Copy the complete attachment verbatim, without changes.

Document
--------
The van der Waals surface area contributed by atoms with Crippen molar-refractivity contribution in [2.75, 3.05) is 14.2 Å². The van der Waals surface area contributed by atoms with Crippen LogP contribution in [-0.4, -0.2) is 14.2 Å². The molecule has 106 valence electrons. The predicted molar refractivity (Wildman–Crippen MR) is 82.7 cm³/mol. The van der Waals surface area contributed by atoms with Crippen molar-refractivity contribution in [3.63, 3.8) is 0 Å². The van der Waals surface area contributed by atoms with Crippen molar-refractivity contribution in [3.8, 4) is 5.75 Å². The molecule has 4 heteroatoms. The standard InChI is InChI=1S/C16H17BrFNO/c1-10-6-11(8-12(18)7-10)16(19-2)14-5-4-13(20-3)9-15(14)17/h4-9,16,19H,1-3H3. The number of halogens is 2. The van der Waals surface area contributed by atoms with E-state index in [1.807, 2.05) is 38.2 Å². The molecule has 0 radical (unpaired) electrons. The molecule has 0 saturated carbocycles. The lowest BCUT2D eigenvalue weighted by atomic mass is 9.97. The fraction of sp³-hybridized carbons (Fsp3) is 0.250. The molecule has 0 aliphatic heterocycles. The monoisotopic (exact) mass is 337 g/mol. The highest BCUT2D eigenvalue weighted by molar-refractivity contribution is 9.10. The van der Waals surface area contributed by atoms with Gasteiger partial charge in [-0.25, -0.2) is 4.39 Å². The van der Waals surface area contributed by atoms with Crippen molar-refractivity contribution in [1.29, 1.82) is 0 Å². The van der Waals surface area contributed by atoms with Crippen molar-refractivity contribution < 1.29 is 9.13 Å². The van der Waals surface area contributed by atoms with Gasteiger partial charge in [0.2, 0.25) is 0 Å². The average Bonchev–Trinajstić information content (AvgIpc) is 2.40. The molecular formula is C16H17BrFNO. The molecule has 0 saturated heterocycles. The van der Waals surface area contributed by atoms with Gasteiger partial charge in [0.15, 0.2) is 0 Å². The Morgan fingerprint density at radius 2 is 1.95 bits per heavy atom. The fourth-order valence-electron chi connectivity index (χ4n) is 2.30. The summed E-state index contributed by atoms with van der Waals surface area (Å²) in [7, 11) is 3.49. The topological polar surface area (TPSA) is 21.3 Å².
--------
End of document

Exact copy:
The van der Waals surface area contributed by atoms with Crippen molar-refractivity contribution in [2.75, 3.05) is 14.2 Å². The van der Waals surface area contributed by atoms with Crippen LogP contribution in [-0.4, -0.2) is 14.2 Å². The molecule has 106 valence electrons. The predicted molar refractivity (Wildman–Crippen MR) is 82.7 cm³/mol. The van der Waals surface area contributed by atoms with Crippen molar-refractivity contribution in [3.63, 3.8) is 0 Å². The van der Waals surface area contributed by atoms with Crippen molar-refractivity contribution in [3.8, 4) is 5.75 Å². The molecule has 4 heteroatoms. The standard InChI is InChI=1S/C16H17BrFNO/c1-10-6-11(8-12(18)7-10)16(19-2)14-5-4-13(20-3)9-15(14)17/h4-9,16,19H,1-3H3. The number of halogens is 2. The van der Waals surface area contributed by atoms with E-state index in [1.807, 2.05) is 38.2 Å². The molecule has 0 radical (unpaired) electrons. The molecule has 0 saturated carbocycles. The lowest BCUT2D eigenvalue weighted by atomic mass is 9.97. The fraction of sp³-hybridized carbons (Fsp3) is 0.250. The molecule has 0 aliphatic heterocycles. The monoisotopic (exact) mass is 337 g/mol. The highest BCUT2D eigenvalue weighted by molar-refractivity contribution is 9.10. The van der Waals surface area contributed by atoms with Gasteiger partial charge in [-0.25, -0.2) is 4.39 Å². The van der Waals surface area contributed by atoms with Crippen molar-refractivity contribution in [1.29, 1.82) is 0 Å². The van der Waals surface area contributed by atoms with Crippen molar-refractivity contribution < 1.29 is 9.13 Å². The van der Waals surface area contributed by atoms with Gasteiger partial charge in [0.2, 0.25) is 0 Å². The average Bonchev–Trinajstić information content (AvgIpc) is 2.40. The molecular formula is C16H17BrFNO. The molecule has 0 saturated heterocycles. The van der Waals surface area contributed by atoms with Gasteiger partial charge in [0.15, 0.2) is 0 Å². The Morgan fingerprint density at radius 2 is 1.95 bits per heavy atom. The fourth-order valence-electron chi connectivity index (χ4n) is 2.30. The summed E-state index contributed by atoms with van der Waals surface area (Å²) in [7, 11) is 3.49. The topological polar surface area (TPSA) is 21.3 Å².